How to make a tunnel from PuTTY

A simple recipe, by Leon Brooks.

Copyright © 2003 Leon Brooks of CyberKnights Pty Ltd. See the GNU Free Documentation Licence for copying conditions. Semi-apologies for the fonts in the concept diagram, some of them don’t get out often. This is version 0.1 of 22 June 2003.

The Ingredients

Optionally, PuTTY is now available on other platforms. These instructions also work just fine for a Linux-to-Linux PuTTY tunnel.

The Method

1. Start PuTTY. You will see a window somewhat like this one:

2. Run through the settings tweaking stuff for a nice PuTTY experience; start by clicking on the Appearance subcategory and making the cursor a blinking block (to make it easy to find), then choose a font which includes all of the extended VT-100 characters.

2a. I generally use 12-point Terminal:

3. Next (unless your Internet link is too fast, say, 100 megabit, to bother with this), enable compression. Select SSH protocol level 2 as the default in the SSH subcategory for better security:

4. Set up a username unless you want the user to choose one themselves. If your internet access goes out through a masquerade or NAT of some sort and you want to defeat connection timeouts on it, set the keepalives to a reasonable number of seconds (say, 480). PuTTY will send null packets at that interval, each of which resets any timeouts.

5. If the connection is to be totally automated, generate a key (with PuTTYgen, on Windows, or ssh-keygen on Linux/Unix) and tell PuTTY where the private half is:

The public half needs to be sent to the remote gateway and installed there, typically by adding it to the file ~/.ssh/authorized_keys or ~/.ssh/authorized_keys2.

6. This is the core and key to it all, the tunelling setup. In this example, we’re tunneling the telnet port on the local machine, through the gateway to the telnet port on the remote server “telnetservername”. This name is resolved from the remote gateway machine, so it can be a hostname not visible to the user machine.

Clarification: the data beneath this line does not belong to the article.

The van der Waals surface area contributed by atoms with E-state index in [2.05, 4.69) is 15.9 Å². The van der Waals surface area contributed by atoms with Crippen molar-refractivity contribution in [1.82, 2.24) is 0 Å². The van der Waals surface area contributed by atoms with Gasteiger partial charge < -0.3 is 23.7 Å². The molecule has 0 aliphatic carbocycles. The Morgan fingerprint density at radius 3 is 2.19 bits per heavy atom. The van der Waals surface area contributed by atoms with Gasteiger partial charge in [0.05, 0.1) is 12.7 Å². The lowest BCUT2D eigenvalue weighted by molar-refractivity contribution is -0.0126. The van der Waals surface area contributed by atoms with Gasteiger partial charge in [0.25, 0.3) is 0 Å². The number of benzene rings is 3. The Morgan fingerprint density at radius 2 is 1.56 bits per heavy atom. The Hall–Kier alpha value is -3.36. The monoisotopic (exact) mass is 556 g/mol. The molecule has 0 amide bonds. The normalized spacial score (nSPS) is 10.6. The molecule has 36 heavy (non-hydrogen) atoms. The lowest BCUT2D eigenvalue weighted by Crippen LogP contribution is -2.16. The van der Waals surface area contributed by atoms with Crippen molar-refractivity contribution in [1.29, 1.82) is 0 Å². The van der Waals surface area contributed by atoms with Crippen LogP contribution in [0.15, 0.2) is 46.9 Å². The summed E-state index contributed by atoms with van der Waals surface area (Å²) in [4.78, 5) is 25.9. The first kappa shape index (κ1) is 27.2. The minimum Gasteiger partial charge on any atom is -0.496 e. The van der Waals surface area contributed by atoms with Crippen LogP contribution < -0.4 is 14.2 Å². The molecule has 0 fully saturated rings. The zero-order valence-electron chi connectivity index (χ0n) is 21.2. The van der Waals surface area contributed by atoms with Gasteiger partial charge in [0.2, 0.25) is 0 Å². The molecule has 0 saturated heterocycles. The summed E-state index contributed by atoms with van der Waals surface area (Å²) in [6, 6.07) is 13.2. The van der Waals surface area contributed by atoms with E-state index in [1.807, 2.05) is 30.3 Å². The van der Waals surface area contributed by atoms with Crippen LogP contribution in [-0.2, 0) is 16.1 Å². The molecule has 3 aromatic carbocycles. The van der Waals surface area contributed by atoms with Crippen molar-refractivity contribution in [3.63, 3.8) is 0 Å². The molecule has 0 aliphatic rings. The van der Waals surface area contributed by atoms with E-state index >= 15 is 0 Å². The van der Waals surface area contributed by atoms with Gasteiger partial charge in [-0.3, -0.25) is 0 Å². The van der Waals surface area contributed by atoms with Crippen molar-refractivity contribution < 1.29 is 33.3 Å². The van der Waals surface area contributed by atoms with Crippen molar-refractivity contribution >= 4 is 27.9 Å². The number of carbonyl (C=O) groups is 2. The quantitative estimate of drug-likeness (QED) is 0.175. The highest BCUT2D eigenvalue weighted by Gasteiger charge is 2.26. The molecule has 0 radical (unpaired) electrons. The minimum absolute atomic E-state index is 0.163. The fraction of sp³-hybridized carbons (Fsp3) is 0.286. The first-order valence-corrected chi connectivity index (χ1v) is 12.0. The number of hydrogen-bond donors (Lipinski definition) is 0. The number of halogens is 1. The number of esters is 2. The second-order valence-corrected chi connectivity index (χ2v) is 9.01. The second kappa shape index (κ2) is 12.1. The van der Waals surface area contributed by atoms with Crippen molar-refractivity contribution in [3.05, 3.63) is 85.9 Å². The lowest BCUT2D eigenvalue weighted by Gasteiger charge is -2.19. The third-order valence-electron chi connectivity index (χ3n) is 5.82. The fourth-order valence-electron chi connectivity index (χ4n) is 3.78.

If the user machine is also behind a firewall and you want other machines to use the same tunnel, switch on “Local ports accept connections”.

Do not enable this if your MS-Windows box is exposed to the Internet (a bad idea in itself) because you will be giving the whole world unencrypted telnet access to the server – at which point those who know about it will be putting together sweepstakes on how many minutes it takes an intruder to discover this.

The source port is the port on the user machine (see first diagram if confused) to which you will address connections that you intend to have tunnelled. The destination defines a host and a port to which the remote gateway’s sshd will connect incoming traffic from the user machine. When you click on Add, the results are displayed like this:

If you’d established a remote tunnel (instead of a local one), the list would say Rport   localhostname:port and cause the gateway’s sshd (if permitted) to be listening on the source port for connections; these would be forwarded out to the destination from the user machine (exactly the reverse of the tunnel we just set up).

7. Flip back to the Session subcategory, identify the gateway host’s Internet interface address (you will need a dynamic DNS service to do this if the gateway’s Internet connection does not have a fixed IP address), mention that it’s SSH, name your session (in this case “Tunnel to my telnet server” and save it:

8. Whenever you need the tunnel to appear, you can start PuTTY and double-click that session.

9. To automate this one step further, define an icon (“short cut”) with a program string like this – putty -load "Tunnel to my telnet server" – set to run minimised. If you’re using an encryption-key login (described in step 5 above), all you do to establish the tunnel is double-click on your new icon.

Specific Applications

Telnet applications are obvious. The final SCO server that I supported (never again: SCO Unix is horrid, I can’t imagine why SCO’d suspect anybody of copying from it) had a core application that required a telnet connection. PuTTY made doing this securely as a road warrior trivial.